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10 Things Unhappy People Do Not Do

10 Things Unhappy People Do Not Do

10 Things Unhappy People Do Not Do There are so many self-help books and articles out there for people who seek happiness. They advise their readers to live kind, balanced lives—or so they say. They encourage meditating, and donating to charity, and avoiding gossip at all costs. They tell their readers to wake up, exercise, and eat a well-balanced breakfast, all before eight a.m. They advise kindness, and calmness, and preparedness, and acceptance, and flossing. Basically, these books and articles tell people that the key to happiness is being a flawless superhuman.

But what about those of us who don’t strive to be perfect? What about the people who can honestly find contentment with a bag of Cheetos, a beer, and a golden retriever to snuggle with on a Friday evening? What about the people who just want to go to bed each night with a smile on their faces? What are the really important things a person has to do to be happy?

This isn’t a “how to be happy” list. This is a “how to be a balanced human” list. Because, really, balance is what most people sorely lack in their lives, and it’s what they will never find if they are constantly striving to become “happy.” Here are 10 things that unhappy people don’t do and the reasons why doing these things may just make an unhappy person happier. Not happy, as in perfectly content with everything ever, but happier. Hopefully, you’ll read this list and realize that you’re doing all right. Maybe you’ll learn a few things and decide to make some changes.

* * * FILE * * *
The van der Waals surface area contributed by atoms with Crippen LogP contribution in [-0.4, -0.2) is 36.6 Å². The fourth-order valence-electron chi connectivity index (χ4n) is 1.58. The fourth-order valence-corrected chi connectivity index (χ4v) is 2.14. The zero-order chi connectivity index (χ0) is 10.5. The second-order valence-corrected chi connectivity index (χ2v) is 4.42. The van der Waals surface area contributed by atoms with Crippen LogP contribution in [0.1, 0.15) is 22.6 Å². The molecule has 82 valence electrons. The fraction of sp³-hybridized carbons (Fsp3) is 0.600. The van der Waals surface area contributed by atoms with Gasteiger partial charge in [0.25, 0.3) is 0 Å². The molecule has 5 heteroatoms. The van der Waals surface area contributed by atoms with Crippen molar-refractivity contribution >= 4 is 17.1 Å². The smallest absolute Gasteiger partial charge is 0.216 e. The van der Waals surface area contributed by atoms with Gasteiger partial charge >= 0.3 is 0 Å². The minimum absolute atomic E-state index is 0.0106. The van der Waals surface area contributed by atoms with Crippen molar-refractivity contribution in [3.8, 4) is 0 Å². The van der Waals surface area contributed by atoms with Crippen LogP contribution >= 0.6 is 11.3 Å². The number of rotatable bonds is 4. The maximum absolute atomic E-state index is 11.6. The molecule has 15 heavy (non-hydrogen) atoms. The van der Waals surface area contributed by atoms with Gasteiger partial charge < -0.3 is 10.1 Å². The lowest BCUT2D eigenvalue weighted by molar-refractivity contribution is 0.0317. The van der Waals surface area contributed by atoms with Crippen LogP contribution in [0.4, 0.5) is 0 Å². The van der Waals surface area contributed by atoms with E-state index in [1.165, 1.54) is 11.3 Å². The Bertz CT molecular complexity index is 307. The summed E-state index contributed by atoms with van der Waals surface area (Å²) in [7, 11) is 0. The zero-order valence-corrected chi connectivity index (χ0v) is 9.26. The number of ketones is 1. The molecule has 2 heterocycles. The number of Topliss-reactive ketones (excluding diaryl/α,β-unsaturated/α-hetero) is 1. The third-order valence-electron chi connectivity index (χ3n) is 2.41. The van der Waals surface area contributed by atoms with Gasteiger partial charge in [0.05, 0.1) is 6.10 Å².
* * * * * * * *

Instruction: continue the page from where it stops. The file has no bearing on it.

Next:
1. Unhappy people don’t say thank you

Saying thank you—and, more importantly, meaning it—has actually been proven to make people happier. Feeling and expressing gratitude is a win for everyone involved. The person being thanked feels happy for being appreciated, and the person doing the thanking feels good for making the other person happy. So if you’re ever feeling down, ask yourself: Have I been acting like a jerk lately? If the answer is yes, the odds are pretty good that this behavior is affecting more than just the people you’re being rude to; it’s also making you unhappy.

2. Unhappy people don’t take active roles in their relationships

It’s all well and good to have lots of friends and family members, but if you never make an effort to work on or maintain those relationships, you won’t be getting nearly as much out of them as you could be. This is one of several examples of ways that being nice to others can benefit you.

3. Unhappy people don’t pray or meditate

Don’t get us wrong—prayer and meditation are not for everyone. You don’t have to be a member of an organized religion to be happy. The real issue here is spirituality and finding peace. Maybe you need to write in a journal, or play the violin, or paint. Whatever you need to do to get in touch with something beyond the physical world and to find some peace of mind, do it.

4. Unhappy people don’t change the things that make them unhappy